Remote Control Not So Remote: Bankruptcy Remote Entities and Fiduciary Duties


Special purpose entities (“SPE” or “SPE’s”) are frequently utilized in financial transactions for any number of reasons including: tax issues, protection of assets, liability insulation (including environmental concerns), and for the benefit of creditors involved in the transaction. SPE’s involve the creation of a corporate entity usually taking the form of a limited liability company, corporation, or limited partnership designed solely to serve a special need between the parties in a transaction. They provide a layer of insulation between one or more of the parties owning the SPE and the outside world. One subset of SPE’s is the “bankruptcy remote entity” (“BRE” or “BRE’s”).  A BRE is most often created a the behest of a creditor/lender, and is used to protect that creditor’s collateral from other creditors or in an attempt to prevent a voluntary filing for bankruptcy protection. Typically, the creditor or someone friendly to the creditor is appointed as a […]

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CFPB Proposes New Servicing Rule Affecting Mortgages and Foreclosures: The New Myth of Sisyphus


In Greek mythology, Sisyphus was punished by the gods as a result of his chronic deceitfulness. Sisyphus was required to push a humongous boulder up a slope every day only to have it roll back down once it reached the top and then repeat the process. The parallels between this myth and the mortgage service industry cannot be understated. As a result of the “mortgage meltdown” and “robo-signing” scandal, the Consumer Financial Protection Bureau (the “CFPB”) was created to give consumers an oversight agency to protect them from rogue mortgage servicers. The CFPB, has previously enacted several rules and regulations designed to end “deceitful” and damaging practices in the mortgage industry. Recently, the CFPB has proposed a new rule designed to provide greater protections to consumers in the default and foreclosure process. The newly proposed rule, which has just been released for review and comment, would alter the Real Estate […]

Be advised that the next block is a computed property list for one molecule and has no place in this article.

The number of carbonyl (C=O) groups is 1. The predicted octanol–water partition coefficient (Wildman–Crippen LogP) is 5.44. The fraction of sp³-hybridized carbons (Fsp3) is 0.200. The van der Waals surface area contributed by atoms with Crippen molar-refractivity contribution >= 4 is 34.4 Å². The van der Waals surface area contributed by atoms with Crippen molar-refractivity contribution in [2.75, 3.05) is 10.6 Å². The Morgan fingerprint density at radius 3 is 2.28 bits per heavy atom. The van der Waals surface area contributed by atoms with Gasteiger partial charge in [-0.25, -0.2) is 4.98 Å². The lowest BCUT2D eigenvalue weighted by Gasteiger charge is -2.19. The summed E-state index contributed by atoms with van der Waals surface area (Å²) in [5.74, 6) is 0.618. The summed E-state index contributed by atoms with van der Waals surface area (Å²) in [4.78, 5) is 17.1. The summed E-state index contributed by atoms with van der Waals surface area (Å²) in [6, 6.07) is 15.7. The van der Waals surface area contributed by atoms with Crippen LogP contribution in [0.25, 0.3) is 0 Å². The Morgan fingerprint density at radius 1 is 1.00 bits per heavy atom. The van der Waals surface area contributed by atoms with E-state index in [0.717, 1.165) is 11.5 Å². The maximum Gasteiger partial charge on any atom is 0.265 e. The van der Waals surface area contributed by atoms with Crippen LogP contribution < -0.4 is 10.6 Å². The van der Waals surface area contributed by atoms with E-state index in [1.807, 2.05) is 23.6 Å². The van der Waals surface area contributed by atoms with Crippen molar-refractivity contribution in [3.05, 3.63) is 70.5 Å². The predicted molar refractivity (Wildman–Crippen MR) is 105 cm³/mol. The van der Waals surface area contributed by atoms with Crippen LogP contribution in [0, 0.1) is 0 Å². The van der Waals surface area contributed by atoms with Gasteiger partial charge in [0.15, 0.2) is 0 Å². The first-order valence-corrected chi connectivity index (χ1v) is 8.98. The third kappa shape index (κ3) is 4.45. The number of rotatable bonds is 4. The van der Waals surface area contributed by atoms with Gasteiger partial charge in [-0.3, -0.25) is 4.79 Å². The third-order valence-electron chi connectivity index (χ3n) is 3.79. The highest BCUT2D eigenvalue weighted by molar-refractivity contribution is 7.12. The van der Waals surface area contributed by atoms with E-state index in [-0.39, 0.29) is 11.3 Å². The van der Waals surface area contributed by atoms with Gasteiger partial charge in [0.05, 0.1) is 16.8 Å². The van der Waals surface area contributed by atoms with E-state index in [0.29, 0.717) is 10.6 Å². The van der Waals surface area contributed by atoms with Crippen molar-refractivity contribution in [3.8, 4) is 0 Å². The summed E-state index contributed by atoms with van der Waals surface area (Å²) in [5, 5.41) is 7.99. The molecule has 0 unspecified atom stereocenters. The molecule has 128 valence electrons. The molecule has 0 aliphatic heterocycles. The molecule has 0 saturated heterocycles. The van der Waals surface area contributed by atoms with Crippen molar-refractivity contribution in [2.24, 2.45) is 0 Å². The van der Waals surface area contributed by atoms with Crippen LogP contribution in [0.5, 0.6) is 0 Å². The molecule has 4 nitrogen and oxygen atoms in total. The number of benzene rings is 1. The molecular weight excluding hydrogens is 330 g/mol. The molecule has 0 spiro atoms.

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Anonymity of SWAP Traders In the Post-Meltdown Age


Let’s face it. Swaps are complicated. Few outside the financial industry fully understand them but they are an integral part of the financial and investment industry. The basic definition of a swap is “the exchange of one set of cash flows for another.” It is a future commodity, in which one party seeks to derive a benefit from an existing interest rate in a loan deal based upon what the interest rate may be on a future date. If the party is correct, it is deemed to be “in the money” and obtains a cash benefit. If incorrect, then the party will not, and be deemed to be “out of the money.” Swaps are traded in the marketplace, though not on any well-known exchange, and oversight of the swaps marketplace falls to the Commodity Futures Trading Commission (“CFTC”).  When the financial markets melted down, Congress passed several laws in an […]

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Love and Marriage: The Two Shall Become One…Except When Applying for Credit.


It is common practice for lenders to require personal guaranties as part of the credit and collateral package when making a loan. Oftentimes, more than one guarantor is needed to “shore up” the creditworthiness of the credit applicant.  Usually, multiple guarantors are not an issue except when one of the guarantors is a spouse of the applicant.  More than ever, lenders need to exercise caution when seeking the guaranty from the spouse of an applicant. In 1974, Congress enacted the Equal Credit Opportunity Act (“ECOA”) in an effort to “eradicate credit discrimination waged against women, especially married women whom creditors traditionally refused to consider for individual credit.” Mays v. Buckeye Rural Elec. Coop., 277 F.3d 873, 876 (6th Cir. 2002).  The ECOA’s implementing regulation is known as “Regulation B,” and it aims “‘to promote the availability of credit to all creditworthy applicants without regard to … sex [or] marital status [and other […]

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Jesus, Lazarus and Judgment Liens: Is it possible to resurrect an expired judgment lien?


In the Gospel of John, we read about the story of Jesus and Lazarus.  Jesus and Lazarus were very close friends but Lazarus became sick and died.  After being in the grave for four days, Jesus raised Lazarus from the grave.  John 11: 1-44.  It is a wonderful story of the love of two friends; of power and hope.  Jesus’ actions were miraculous, and there was cause of great celebration since what was once dead was alive again. Unfortunately, there is no such miracle that can resurrect an expired judgment lien.  Once a judgment lien has expired, it must be recreated. The life of judgment lien is tied directly to the life of the judgment itself.  Without a judgment, a judgment lien does not exist.  It is well-settled that a judgment lasts only ten (10) years from the date it was first issued.  Judgments can be extended or renewed for […]

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